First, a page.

This classic Victorian townhouse was renovated for a family of four by interiors studio Leivars, located in Wimbledon, a district of southwest London, England. The goal of the project was the retrofit the home to meet the needs of a modern family, all the while preserving its Victorian facade. The renovation went beyond just preservation. During the work, a hidden bay window came to light and was re-built. This worked in quite well with the desire of the family to increase the natural light. The second request was for additional space through careful enhancements. A roof terrace was designed with lots of potted plants and a partly glazed bottom to help filter natural light into the floor below. Wherever possible, walls were either removed or passageways were increased and folding doors were added so space can be closed off when needed. An open floor plan with Douglas Fir wood flooring helps to create nice transitions between the various spaces. The designer created several custom designed pieces of furniture that can be seen throughout the interiors, infusing character into the rooms. Just an FYI, the stunning chandelier you see in the home library is called “Arctic Pear”, sourced from here.
Some nine months later, a home had become a house. Bespoke fittings gives the house personality. The designer created a stylish synthesis of between the adult areas and the play areas for the two sons. The home reflects a customized interior that fits with its unique urban environment and the people that inhabit it.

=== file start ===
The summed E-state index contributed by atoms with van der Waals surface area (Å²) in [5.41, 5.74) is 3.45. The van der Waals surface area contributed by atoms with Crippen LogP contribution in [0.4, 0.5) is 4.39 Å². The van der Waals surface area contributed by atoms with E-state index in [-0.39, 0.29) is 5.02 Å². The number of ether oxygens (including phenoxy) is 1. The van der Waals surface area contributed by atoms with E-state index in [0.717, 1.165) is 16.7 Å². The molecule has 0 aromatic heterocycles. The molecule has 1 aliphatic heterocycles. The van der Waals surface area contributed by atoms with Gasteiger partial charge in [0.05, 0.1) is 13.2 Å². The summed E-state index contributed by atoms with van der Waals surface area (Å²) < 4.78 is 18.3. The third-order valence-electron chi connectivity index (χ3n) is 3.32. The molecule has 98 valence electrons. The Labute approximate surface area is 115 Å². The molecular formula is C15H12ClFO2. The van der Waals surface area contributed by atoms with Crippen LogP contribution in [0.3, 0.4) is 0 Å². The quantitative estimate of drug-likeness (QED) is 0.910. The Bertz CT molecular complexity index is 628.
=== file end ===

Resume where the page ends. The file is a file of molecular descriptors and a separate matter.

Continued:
What We Love: This semi-detached property features a transitional design scheme that is anything but boring, with pops of color and stylish furnishings, materials and finishes. There is a lot of character and charm that was preserved in the architecture of this home, the designer helped to bring this out further in the interior styling, adding layers and texture. What are your thoughts on the interior design of this Victorian townhouse renovation?
What looks like a pool of water is a skylight that directs the sun from the roof terrace into the living area below.
Photos: Courtesy of Leivars
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